Anyone who’s ever served on a committee can relate to the old laugh line: A committee is a group of people who keep minutes and waste hours.
Such was not the case, however, in 1820 when 10 Hoosier men were named to a committee to find a new state capital.
They were focused, efficient and prescient.
Traveling from different counties in southern Indiana, they met at the home of William Conner on the west fork of White River near present-day Noblesville. From there they headed out to scour the middle section of the state.
A clerk accompanied them to record their proceedings. Each received an allowance: $2 a day and $2 for every 25 miles traveled.
Their official business resembled a camping trip more than a meeting. In preparation for the task, Joseph Bartholomew of Clark County wrote to John Tipton of Harrison County: “You inform me you are preparing a tent to carry on our route to White River. That is very well, and in order that I may not be entirely dependent, I will carry the coffee kettle ... As for the cooking I know you was formerly a very good cook and if you have forgotten I can learn you.”
From May 22 to June 7, the committee surveyed land options before settling on an area “at the mouth of Fall Creek ... 83 miles from Madison, 108 miles from Corydon, 107 miles from Vincennes and 71 miles from Terre Haute.”
Within a year, the area they described would be dubbed Indianapolis.
At the time, the capital was in Corydon, but from the earliest days of statehood, Indiana’s framers expected to move it northward as settlers headed that way, populating former Native American lands. The state constitution set Corydon as the capital only until 1825. An 1816 Enabling Act granted land for a new capital “on such lands as may hereafter be acquired by the United States from the Indian tribes within the said territory.”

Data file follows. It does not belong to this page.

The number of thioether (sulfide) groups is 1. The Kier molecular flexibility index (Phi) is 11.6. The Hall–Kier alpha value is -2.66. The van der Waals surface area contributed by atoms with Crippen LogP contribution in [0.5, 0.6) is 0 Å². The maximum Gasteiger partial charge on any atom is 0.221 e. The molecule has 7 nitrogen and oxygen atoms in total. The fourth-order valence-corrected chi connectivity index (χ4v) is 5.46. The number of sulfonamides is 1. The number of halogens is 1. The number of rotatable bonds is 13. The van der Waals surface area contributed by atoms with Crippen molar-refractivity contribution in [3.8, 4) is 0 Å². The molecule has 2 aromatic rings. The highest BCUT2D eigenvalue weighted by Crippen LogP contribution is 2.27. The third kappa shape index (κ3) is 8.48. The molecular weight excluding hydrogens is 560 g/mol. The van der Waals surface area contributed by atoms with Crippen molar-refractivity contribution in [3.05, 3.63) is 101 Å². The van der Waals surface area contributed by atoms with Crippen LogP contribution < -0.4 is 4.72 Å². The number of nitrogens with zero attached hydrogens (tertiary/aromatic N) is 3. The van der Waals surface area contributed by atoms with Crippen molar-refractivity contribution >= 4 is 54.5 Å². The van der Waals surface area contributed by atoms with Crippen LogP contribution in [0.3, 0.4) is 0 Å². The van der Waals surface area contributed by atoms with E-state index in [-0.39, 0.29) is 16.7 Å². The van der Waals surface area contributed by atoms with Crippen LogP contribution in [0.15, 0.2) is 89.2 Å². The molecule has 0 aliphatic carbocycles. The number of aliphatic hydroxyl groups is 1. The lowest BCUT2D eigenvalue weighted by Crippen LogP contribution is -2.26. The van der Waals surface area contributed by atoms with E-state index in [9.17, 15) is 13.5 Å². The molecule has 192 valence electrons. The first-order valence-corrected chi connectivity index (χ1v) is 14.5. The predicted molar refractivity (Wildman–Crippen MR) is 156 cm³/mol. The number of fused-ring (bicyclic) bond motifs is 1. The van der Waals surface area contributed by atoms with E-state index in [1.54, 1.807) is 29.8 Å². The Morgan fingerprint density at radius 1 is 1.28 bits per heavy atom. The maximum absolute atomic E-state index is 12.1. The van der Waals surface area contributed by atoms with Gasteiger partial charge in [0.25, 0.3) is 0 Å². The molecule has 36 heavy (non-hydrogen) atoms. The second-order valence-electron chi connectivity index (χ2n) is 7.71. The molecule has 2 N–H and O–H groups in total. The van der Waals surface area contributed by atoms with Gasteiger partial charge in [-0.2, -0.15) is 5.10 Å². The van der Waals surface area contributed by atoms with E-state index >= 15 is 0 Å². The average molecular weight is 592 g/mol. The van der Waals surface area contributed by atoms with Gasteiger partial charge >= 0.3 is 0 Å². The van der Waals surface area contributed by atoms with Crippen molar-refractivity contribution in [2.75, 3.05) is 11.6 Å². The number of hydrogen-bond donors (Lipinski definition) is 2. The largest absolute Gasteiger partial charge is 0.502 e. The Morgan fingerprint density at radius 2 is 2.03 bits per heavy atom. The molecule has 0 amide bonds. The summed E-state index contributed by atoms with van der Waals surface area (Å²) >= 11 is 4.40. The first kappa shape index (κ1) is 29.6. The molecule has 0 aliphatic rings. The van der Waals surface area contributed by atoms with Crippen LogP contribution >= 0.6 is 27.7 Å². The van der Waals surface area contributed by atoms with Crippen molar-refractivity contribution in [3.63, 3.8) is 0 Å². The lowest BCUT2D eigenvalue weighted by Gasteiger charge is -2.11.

In October 1818, U.S. Treaty Commissioners Jonathan Jennings, Lewis Cass and Benjamin Parke met in St. Mary’s, Ohio, with Delaware and Miami tribal leaders and negotiated the “New Purchase” treaty. The tribes gave up their claims on the middle third of Indiana in exchange for promises of annuities, other economic assistance and bushels of salt.
The treaty cleared the way for the Indiana General Assembly to go capital hunting.
On Nov. 29, 1820, the committee delivered its final report to lawmakers: “In discharging their duty to the state, the undersigned have endeavored to connect with an eligible site the advantages of a navigable stream and fertility of soil while they have not been unmindful of the geographical situation of the various portions of the state to its political center, as it regards both the present and future interests of its citizens.”
On Jan. 6, 1821, the legislature approved the state’s new political center.
The next task was to pick a name for this seat of Indiana government. Although Indianapolis seems obvious now (“polis” means city), it was not without controversy. The Jan. 13, 1821, Indiana Centennial mocked the choice, saying, “Such a name, kind readers, you would never find from Dan to Beersheba; nor in all the libraries, museums and patent offices in the world.”
Needless to say, the name stuck.
This is part a series of essays about Hoosier history that will lead up to the celebration of the state’s bicentennial in December 2016. Andrea Neal is an adjunct scholar with the Indiana Policy Review Foundation. Send comments to email@example.com.